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Washington Nationals Spring Training Preview: Catching corps set as pitchers and catchers prepare to report...

Washington Nationals’ GM Mike Rizzo went into the offseason determined to remake the Nats’ catching corps and he struck early this winter... twice.

MLB: ALDS-Houston Astros at Cleveland Indians Ken Blaze-USA TODAY Sports

Heading into this offseason, Washington Nationals’ GM Mike Rizzo told reporters that upgrading the catching corps would be a focus after two seasons with an oft-injured veteran, Matt Wieters, behind the plate as the No. 1 backstop in the nation’s capital.

Wieters is a free agent,” Rizzo told 106.7 the FAN in D.C.’s The Sports Junkies back in late September.

“We’ve got our two young kids in [Pedro] Severino and [Spencer] Kieboom, who — Kieboom has had a nice year as a backup catcher for us this year, but I agree that a frontline catcher is a guy that we should target and go after, because it’s a huge position defensively, first of all, it’s a guy who controls a game, and I think you saw when Wieters went down, the way the pitchers threw to the catchers was as important as any type of offense you’re getting from the catcher’s position.”

“It’s a position of need,” Rizzo continued, “... it’s a position that we’re going to have to target and go after [for] next year, and I think it’s something that’s going to really help the ballclub if we land one of those guys.”

Instead of “one of those guys” the Nationals added two catchers to the mix, signing veteran backstop Kurt Suzuki to a 2-year/$10M deal in mid-November before acquiring catcher Yan Gomes in a 3-for-1 deal that sent prospects Daniel Johnson (OF) and Andruw Monasterio (IF) and right-hander Jefry Rodriguez to the Cleveland Indians on November 30th.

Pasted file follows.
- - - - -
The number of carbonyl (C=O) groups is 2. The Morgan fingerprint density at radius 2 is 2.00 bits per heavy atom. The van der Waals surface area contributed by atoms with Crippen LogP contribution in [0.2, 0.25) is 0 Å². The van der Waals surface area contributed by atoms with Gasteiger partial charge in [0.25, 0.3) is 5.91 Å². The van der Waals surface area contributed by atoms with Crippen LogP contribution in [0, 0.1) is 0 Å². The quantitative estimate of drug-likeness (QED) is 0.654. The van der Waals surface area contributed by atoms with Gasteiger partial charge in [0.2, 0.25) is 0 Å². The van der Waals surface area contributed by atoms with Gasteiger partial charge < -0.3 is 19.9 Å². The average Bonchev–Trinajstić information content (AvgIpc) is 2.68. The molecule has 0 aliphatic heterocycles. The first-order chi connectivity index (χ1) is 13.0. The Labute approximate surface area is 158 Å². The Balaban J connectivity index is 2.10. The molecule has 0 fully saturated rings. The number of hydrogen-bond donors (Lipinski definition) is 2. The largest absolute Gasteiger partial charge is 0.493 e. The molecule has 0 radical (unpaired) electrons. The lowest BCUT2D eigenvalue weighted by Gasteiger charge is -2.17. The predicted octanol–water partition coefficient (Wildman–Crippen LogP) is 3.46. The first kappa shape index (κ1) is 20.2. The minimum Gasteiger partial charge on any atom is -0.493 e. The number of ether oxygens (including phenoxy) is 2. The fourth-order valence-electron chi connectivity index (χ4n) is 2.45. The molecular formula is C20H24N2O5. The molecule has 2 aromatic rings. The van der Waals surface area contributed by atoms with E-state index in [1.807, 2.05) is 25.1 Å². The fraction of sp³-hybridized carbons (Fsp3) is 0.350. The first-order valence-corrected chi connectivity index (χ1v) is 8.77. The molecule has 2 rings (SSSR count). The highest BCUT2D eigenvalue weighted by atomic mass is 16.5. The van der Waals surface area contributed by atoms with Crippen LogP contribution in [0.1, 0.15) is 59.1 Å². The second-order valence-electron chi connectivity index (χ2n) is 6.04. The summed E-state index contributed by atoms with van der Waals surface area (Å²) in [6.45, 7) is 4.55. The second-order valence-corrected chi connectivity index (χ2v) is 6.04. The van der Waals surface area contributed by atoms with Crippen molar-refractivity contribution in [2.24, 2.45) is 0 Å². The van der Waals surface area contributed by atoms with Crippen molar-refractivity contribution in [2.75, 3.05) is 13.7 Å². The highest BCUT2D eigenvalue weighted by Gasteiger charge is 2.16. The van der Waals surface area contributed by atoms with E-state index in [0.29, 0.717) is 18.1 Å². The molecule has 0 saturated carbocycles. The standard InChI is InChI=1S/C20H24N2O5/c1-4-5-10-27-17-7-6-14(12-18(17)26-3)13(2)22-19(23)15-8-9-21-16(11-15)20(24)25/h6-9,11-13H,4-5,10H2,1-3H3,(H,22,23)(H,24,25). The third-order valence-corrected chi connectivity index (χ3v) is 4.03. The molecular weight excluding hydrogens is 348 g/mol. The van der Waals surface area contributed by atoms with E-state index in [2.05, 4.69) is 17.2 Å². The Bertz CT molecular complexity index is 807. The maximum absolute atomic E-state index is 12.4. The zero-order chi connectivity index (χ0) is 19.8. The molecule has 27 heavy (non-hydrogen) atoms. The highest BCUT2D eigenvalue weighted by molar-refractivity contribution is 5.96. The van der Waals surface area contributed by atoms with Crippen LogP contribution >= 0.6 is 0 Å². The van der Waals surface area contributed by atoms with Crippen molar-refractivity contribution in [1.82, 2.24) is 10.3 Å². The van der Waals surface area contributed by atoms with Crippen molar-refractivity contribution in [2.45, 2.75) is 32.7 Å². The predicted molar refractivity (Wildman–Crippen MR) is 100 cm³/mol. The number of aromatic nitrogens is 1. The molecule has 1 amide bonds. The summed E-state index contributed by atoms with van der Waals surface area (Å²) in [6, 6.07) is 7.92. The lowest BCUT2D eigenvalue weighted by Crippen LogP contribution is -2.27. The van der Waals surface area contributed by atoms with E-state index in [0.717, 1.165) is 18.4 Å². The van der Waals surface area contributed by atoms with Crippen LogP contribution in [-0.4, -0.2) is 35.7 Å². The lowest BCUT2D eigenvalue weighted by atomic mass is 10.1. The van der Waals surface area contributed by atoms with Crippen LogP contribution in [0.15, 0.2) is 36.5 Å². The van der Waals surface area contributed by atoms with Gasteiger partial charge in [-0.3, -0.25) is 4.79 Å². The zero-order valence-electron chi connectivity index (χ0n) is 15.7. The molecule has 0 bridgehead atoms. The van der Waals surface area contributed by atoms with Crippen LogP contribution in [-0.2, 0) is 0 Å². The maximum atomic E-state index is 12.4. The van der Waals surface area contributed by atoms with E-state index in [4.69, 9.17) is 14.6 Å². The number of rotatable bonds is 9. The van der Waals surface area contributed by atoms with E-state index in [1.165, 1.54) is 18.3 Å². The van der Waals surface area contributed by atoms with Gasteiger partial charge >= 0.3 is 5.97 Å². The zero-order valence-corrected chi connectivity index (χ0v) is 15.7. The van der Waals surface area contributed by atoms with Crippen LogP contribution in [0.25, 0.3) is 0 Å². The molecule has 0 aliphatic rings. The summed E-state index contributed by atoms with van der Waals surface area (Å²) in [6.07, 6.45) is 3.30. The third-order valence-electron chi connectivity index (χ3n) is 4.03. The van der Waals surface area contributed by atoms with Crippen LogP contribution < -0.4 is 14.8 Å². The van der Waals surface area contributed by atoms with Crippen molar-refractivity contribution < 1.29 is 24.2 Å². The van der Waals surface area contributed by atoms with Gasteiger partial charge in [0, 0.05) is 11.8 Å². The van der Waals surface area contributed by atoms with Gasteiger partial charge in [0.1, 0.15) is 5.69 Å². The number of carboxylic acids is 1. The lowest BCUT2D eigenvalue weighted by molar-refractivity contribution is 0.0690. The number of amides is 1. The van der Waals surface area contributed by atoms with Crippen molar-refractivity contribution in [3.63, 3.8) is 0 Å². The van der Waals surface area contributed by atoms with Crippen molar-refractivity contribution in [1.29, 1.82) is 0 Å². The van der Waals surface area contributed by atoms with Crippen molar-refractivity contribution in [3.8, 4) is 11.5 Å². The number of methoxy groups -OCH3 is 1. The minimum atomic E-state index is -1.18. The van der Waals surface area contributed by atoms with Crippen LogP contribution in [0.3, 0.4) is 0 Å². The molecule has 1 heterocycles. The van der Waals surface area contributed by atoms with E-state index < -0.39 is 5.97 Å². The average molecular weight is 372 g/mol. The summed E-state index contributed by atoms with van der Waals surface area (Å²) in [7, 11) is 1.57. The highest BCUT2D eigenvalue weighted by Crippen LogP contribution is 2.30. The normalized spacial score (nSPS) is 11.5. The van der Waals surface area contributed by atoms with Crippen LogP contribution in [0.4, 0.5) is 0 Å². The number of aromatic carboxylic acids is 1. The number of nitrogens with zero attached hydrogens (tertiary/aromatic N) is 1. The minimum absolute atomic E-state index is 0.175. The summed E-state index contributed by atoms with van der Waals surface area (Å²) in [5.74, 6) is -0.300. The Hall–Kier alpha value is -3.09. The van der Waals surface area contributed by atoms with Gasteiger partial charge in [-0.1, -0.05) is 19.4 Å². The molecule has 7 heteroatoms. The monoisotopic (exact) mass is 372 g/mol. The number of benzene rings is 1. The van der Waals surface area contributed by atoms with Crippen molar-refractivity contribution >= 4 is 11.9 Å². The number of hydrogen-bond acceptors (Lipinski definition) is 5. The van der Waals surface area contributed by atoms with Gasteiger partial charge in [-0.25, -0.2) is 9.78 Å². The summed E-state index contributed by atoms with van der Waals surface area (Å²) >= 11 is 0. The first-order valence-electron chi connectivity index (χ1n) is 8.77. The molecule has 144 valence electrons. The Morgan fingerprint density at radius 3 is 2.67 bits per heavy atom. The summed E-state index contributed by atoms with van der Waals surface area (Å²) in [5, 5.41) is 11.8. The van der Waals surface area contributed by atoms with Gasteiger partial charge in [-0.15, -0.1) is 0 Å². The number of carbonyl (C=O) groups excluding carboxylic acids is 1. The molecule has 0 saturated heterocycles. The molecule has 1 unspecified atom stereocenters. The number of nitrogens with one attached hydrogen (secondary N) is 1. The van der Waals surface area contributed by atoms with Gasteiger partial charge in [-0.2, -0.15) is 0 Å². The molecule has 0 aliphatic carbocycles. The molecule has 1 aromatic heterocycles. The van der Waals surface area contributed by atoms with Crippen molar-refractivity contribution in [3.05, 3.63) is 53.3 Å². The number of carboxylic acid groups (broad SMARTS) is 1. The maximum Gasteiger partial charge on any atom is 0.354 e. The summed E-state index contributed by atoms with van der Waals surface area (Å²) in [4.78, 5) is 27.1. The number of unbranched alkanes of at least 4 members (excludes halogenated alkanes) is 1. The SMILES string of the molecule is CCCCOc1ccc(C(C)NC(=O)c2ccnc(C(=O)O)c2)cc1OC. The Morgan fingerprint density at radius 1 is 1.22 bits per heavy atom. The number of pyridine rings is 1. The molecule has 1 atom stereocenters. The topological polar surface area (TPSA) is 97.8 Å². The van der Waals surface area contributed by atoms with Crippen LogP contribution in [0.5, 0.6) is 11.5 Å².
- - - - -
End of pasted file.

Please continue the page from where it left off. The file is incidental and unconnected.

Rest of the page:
“We had a lot of different options,” Rizzo explained after Suzuki and Gomes were in the fold.

“We could have went for the big free agent everyday catcher, or get a trade for a younger, more everyday type of player, and we felt that the best bang for our buck was to go after both of these guys, and we identified them early in the offseason and really focused in on these two guys specifically and went after them.”

Gomes finished the 2018 campaign with a .266/.313/.449 line, 16 home runs, 26 doubles, and 101 wRC+ in a 2.2 fWAR season, ranking 3rd among MLB catchers in Defensive Runs Saved (+4 DRS) on the year.

Suzuki put up a .271/.332/.444 line with 24 doubles, 12 home runs, and 108 wRC+ in a 2.0 fWAR campaign, finishing at -7 DRS (after a +4 DRS season in 2017).

How will the two catchers split duties behind the plate in D.C.?

“That would be a Davey thing,” Rizzo said, deferring to manager Davey Martinez, “but I think that they both should get ample time playing. We could bounce Kurt [and have] him play a little first base if he has to, but they both — Gomes is a very durable catcher, he’s played every day on a championship-caliber club, and Kurt is — they had a great platoon last year in Atlanta, so I think they’re both comfortable doing either or both ways.”